We need to feel okay in our jobs when we question a decision, especially when it’s a question based on honesty, transparency and decency.
One that’s so far from what we were taught as children we know it’s wrong. And, as senior leaders, we need to provide an environment where that line of questioning is allowed and even supported. We need to listen respectfully and promise to change. In fact, we need to teach ethical practices, demonstrate what high standards are, and reward those who support the ethical practice of public relations.
November 8, 2011
Almost since the beginning of my consulting career, I’ve dealt with clients who want guaranteed results for the work I do. I have never worked that way and hope you haven’t either. How I handle the discussion with prospective clients varies depending on the project but, in my opinion, is based on the fact our profession is art and not science. We are skilled in our art, but can’t always guarantee that our work will generate the results a client wants.
I find that the stronger the partnership between client and agency/consultant, the more likely everyone will be happy in the end. When I’m talking with a prospect, I look for that partnership and its absence often signals the end of discussions.
It also seems to me that until more companies understand our craft, we’ll continue to be dealing with this issue. The Public Relations Society of America’s Business Case for Public Relations includes a lot of the tools we can use to help tell our story. The resources available include definitions and helpful articles pertaining to the value of public relations and various aspects of public relations pertaining to strategy, measurement and how the craft fits within corporations for maximum effectiveness. The Business Case was initially developed by a committee of industry leaders. Today, PRSA regularly adds to the content using a wide variety of subject matter experts.
Knowing the business case for public relations is only part of the battle. We also need to understand our Code of Ethics and make sure our clients understand its importance to our practice and the profession in general. When working with new clients I like to discuss the Code with them in conjunction with my own professional credentials. This helps them to understand the strategic nature of our business.
Earlier this week, I was contacted about doing some fundraising for an upcoming event. The prospective client and I talked (well, emailed) about the project and discussed rates. Because it was going to be a “decision by committee” some of my danger signs were already evident. However, after learning my rates, the next email asked if there was a correlation between my rate and the amount of money raised or if the client “hoped for the best.”
Because this was a fundraising project, I immediately looked at the Association of Fundraising Professionals Code of Ethics where guaranteed results are prohibited. That’s all fine but how do you explain it in a way the prospect can understand. I chose to compare our profession to lawyers and accountants who also charge hourly for their work. I asked the prospect if he would consider asking them to guarantee results in exchange for their fee. He agreed that was a fair question but in the end, we also agreed that the relationship wasn’t the best for both of us for a variety of reasons.
Choosing clients needs to involve mutual respect for each other and a partnership. I know some professionals who work well with guaranteed results but most do not. What has been your experience? How do you handle the question when it’s asked by prospective clients?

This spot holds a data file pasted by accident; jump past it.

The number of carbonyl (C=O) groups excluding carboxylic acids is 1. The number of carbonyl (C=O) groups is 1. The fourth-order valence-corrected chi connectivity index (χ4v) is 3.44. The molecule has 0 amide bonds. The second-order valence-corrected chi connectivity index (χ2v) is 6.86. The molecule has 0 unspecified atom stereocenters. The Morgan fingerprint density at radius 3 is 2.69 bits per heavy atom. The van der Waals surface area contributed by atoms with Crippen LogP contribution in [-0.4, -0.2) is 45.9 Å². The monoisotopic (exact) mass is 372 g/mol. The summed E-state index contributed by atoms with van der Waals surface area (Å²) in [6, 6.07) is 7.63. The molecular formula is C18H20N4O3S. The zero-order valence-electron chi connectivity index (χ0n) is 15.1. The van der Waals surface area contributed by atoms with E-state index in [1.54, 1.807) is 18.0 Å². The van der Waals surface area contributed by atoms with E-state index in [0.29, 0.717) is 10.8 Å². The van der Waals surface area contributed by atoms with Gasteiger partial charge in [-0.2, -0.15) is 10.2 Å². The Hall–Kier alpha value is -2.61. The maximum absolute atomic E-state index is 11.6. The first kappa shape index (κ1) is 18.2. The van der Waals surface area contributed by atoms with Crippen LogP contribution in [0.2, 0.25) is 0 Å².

November 1, 2011
I started my career with an IBM Selectric typewriter, a telephone and mimeograph machine. So you can imagine how far things have come in my world. In the mid ‘80s we transitioned to computers and transmitting documents via fax machine. Even that seems ages ago. Cell phones were brand new for the average consumer in the very late ‘80s/early ‘90s — and they were enormous and “just” phones. And, yes electronic mail (email) is even newer than that.
So, I’ve had to learn a lot of new things over the years but it’s part of the fun of being a public relations professional. We need to stay abreast of what’s happening in the world. We need to be able to understand and address how new products and trends will affect our clients and organizations.
Blogging is one of those trends that we’ve been watching for a while. I started this blog a bit over a year ago. Toss in social media, add the pressures on traditional media companies and it’s easy to see how blogging has become a way of life/profession for many. Even traditional media professionals have blogs where they extend their own reach and influence beyond the television screen, radio waves or printed newspaper.
Just what is a blog and how is it different from a news story?
It surprises me when I still find myself counseling clients regarding blogs, bloggers and blogging.
According to dictionary.com, a blog is a “website containing the writer’s or group of writers’ own experiences, observations, opinions, etc., and often having images and links to other websites.” It’s not a news story from a journalist that has been placed on the website of a traditional news outlet, although many journalists do also blog. Those who comment on news stories on regular blogs are also not bloggers. They are simply people who comment on a news story, and can do so anonymously.
Here’s a sampling of questions and comments I get regularly. I hope you’ll add yours and tell me what you think about the answers:
It’s just a blog, so who cares
The short answer is – you do. But the long answer is that many of today’s bloggers have tremendous reach and influence with their readers. They might even have more influence than traditional media. Look at Gini Dietrich whose public relations/marketing blog garners several hundred comments a day. If I had a product or service that would make communicators’ lives easier, I would certainly include outreach to Gini in my media relations plan. Every profession has a blog that’s a must read. Know who they are. Read them regularly. Cultivate a relationship with the blogger. Leave a comment or 2 or 15.
They don’t check their facts; it’s just opinion